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The sheets on my patient’s gurney in the emergency department were sodden with sweat. “That’s nothing,” he said when I pointed it out. “My clothes have been drenched for days.”
Droplets beaded his face. Sitting on the side of the bed, speaking in halting sentences to fit in breaths, he told me he knew he'd been exposed to someone with the novel coronavirus the week before, when he travelled to a few cities in Europe. He got back to the United States just before the government prohibited incoming flights, and he thought half the people on the plane were coughing and sick.
Only in his 50s, the biggest medical problem he'd faced until then was high cholesterol. Our conversation was only two days ago. Now, he is intubated in the ICU.
That was the end of a week on the coronavirus service at a large metropolitan hospital. My first day on the coronavirus service, last Thursday, was kind of slow. I’d never seen the emergency room so empty. When my cousin asked how things were going, I wrote back, “Seems like the calm before the storm.”
I just didn’t know how quickly the storm would hit.
By Sunday, I had a full service, about half with people waiting for coronavirus tests — we were getting results in about 12 to 18 hours, done in batches, coming in twice a day — and the other half with people who tested positive. Most people with the virus were OK, with moderate symptoms like cough and fevers, and only two required oxygen to help them breathe.
By Tuesday, most were Covid-19 positive, with a number of patients needing oxygen. I spent much of the day seeing new patients in the emergency room — each sicker than the last — and in discussions with the ICU about which patients would likely need a higher level of care. Two of the patients I saw earlier in the week had already been sent there.
Checking in on Thursday, I learned that five patients I took care of were now in the intensive care unit requiring ventilators to breathe. Two had severe respiratory failure.
It wasn’t all bad news: another was getting better, had left the ICU and would likely leave the hospital soon. But I was surprised at just how quickly the situation had changed from calm to intense, both in terms of number of patients and how quickly people needed help to breathe.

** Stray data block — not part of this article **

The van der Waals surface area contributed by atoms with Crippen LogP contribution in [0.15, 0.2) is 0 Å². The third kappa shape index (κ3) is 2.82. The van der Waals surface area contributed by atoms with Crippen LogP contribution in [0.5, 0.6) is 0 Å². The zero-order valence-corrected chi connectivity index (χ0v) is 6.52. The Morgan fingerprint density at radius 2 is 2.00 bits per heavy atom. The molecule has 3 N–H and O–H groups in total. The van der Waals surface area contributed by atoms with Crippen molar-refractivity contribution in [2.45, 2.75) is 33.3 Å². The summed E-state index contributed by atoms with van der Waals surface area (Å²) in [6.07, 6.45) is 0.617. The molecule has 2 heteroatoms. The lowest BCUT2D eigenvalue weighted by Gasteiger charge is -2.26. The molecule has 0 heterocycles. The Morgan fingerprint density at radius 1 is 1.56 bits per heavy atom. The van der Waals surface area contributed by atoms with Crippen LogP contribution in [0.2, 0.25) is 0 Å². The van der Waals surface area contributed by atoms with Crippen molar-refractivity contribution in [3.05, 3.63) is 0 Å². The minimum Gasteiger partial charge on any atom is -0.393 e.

We're practicing familiar medicine but all the hospital staff are stepping up their game still more — from the environmental teams who quickly clean the rooms to make space for more patients, to the intensive care unit teams who rapidly respond as some patients need more oxygen.
But the numbers are quickly ramping up, with more and more presumed cases every day. At this rate, the concern that the health system will be overwhelmed is very real – and likely to happen fast if we stay on the path of about a 33% rise in infections per day.
Thankfully, most patients have few, if any, symptoms. There’s no need to see your doctor if you only have a cough or a fever, though it’s worth checking in (by phone!) with a doctor if you have shortness of breath in addition to the fever and dry cough. Some patients even have a mild pneumonia that resolves in a couple days.
But like my patient who was recently in Europe, the few patients with severe shortness of breath requiring oxygen develop a type of “acute respiratory distress syndrome” or ARDS. We do not fully understand ARDS, but it seems caused when the immune system goes haywire, pushing fluid into the lungs and making it difficult to get enough oxygen.
Doctors have a lot of experience treating ARDS with ICU care and ventilator treatment, and in most cases, after a few days or weeks, a patient gets better and can breathe on their own again. But when people die of Covid-19, it seems to be those who had ARDS and complications.
So please let me add my voice to those asking you to practice social distancing even if you feel fine. My Covid-19 patients told me of the dinner parties and art fairs that they attended in the few days before they got their symptoms.
Of course, it isn’t clear whether they got the virus or spread it to others at those events. But with our limited testing, we can’t be sure who has it and who does not. So please don’t be like the spring breakers partying in Florida and saying no virus would stop them.
For example, my sister texted me if she should keep going to the gym. I wrote back “Had a patient today – very likely Covid-positive – who ran the [city] marathon. How many people who ran that marathon are at your gym?”
“No idea,” she wrote back. “But I think that’s your point." (Grimace emoji)
David Scales is an internal medicine hospitalist at New-York Presbyterian Hospital, formerly an Instructor at Harvard Medical School and on staff at Cambridge Health Alliance.
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